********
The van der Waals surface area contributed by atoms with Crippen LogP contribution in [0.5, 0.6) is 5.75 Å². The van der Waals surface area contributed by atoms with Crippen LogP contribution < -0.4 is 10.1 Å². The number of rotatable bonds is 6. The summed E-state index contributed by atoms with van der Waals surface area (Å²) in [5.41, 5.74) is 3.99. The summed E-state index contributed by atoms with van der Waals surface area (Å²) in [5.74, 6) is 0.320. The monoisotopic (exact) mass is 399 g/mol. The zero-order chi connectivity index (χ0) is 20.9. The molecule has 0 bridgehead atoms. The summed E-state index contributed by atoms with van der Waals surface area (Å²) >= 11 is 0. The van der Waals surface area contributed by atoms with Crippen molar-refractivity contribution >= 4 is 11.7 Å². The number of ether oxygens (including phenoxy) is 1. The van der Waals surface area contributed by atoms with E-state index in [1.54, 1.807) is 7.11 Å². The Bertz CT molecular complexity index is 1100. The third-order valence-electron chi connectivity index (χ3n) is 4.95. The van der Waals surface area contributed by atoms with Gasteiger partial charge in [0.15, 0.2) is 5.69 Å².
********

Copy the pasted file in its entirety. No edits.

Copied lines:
The van der Waals surface area contributed by atoms with Crippen LogP contribution in [0.5, 0.6) is 5.75 Å². The van der Waals surface area contributed by atoms with Crippen LogP contribution < -0.4 is 10.1 Å². The number of rotatable bonds is 6. The summed E-state index contributed by atoms with van der Waals surface area (Å²) in [5.41, 5.74) is 3.99. The summed E-state index contributed by atoms with van der Waals surface area (Å²) in [5.74, 6) is 0.320. The monoisotopic (exact) mass is 399 g/mol. The zero-order chi connectivity index (χ0) is 20.9. The molecule has 0 bridgehead atoms. The summed E-state index contributed by atoms with van der Waals surface area (Å²) >= 11 is 0. The van der Waals surface area contributed by atoms with Crippen molar-refractivity contribution >= 4 is 11.7 Å². The number of ether oxygens (including phenoxy) is 1. The van der Waals surface area contributed by atoms with E-state index in [1.54, 1.807) is 7.11 Å². The Bertz CT molecular complexity index is 1100. The third-order valence-electron chi connectivity index (χ3n) is 4.95. The van der Waals surface area contributed by atoms with Gasteiger partial charge in [0.15, 0.2) is 5.69 Å².